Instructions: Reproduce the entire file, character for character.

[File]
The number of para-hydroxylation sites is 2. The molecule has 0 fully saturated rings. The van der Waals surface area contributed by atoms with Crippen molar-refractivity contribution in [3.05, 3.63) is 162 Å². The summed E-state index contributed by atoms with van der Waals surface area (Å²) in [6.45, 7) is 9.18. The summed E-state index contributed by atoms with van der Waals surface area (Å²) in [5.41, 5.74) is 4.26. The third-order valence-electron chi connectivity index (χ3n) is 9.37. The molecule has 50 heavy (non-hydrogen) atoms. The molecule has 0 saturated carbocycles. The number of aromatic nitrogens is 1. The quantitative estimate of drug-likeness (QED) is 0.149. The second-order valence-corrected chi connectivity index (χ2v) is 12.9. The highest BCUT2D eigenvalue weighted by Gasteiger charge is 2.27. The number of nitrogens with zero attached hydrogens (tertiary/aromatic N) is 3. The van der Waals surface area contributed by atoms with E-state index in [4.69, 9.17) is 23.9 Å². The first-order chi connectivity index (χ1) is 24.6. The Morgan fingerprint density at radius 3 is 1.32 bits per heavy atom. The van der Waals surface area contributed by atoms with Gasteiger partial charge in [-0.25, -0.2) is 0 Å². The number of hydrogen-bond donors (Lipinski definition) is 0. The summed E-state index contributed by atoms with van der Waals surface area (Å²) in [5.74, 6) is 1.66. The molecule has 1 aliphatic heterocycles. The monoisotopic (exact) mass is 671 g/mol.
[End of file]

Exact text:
The number of para-hydroxylation sites is 2. The molecule has 0 fully saturated rings. The van der Waals surface area contributed by atoms with Crippen molar-refractivity contribution in [3.05, 3.63) is 162 Å². The summed E-state index contributed by atoms with van der Waals surface area (Å²) in [6.45, 7) is 9.18. The summed E-state index contributed by atoms with van der Waals surface area (Å²) in [5.41, 5.74) is 4.26. The third-order valence-electron chi connectivity index (χ3n) is 9.37. The molecule has 50 heavy (non-hydrogen) atoms. The molecule has 0 saturated carbocycles. The number of aromatic nitrogens is 1. The quantitative estimate of drug-likeness (QED) is 0.149. The second-order valence-corrected chi connectivity index (χ2v) is 12.9. The highest BCUT2D eigenvalue weighted by Gasteiger charge is 2.27. The number of nitrogens with zero attached hydrogens (tertiary/aromatic N) is 3. The van der Waals surface area contributed by atoms with E-state index in [4.69, 9.17) is 23.9 Å². The first-order chi connectivity index (χ1) is 24.6. The Morgan fingerprint density at radius 3 is 1.32 bits per heavy atom. The van der Waals surface area contributed by atoms with Gasteiger partial charge in [-0.25, -0.2) is 0 Å². The number of hydrogen-bond donors (Lipinski definition) is 0. The summed E-state index contributed by atoms with van der Waals surface area (Å²) in [5.74, 6) is 1.66. The molecule has 1 aliphatic heterocycles. The monoisotopic (exact) mass is 671 g/mol.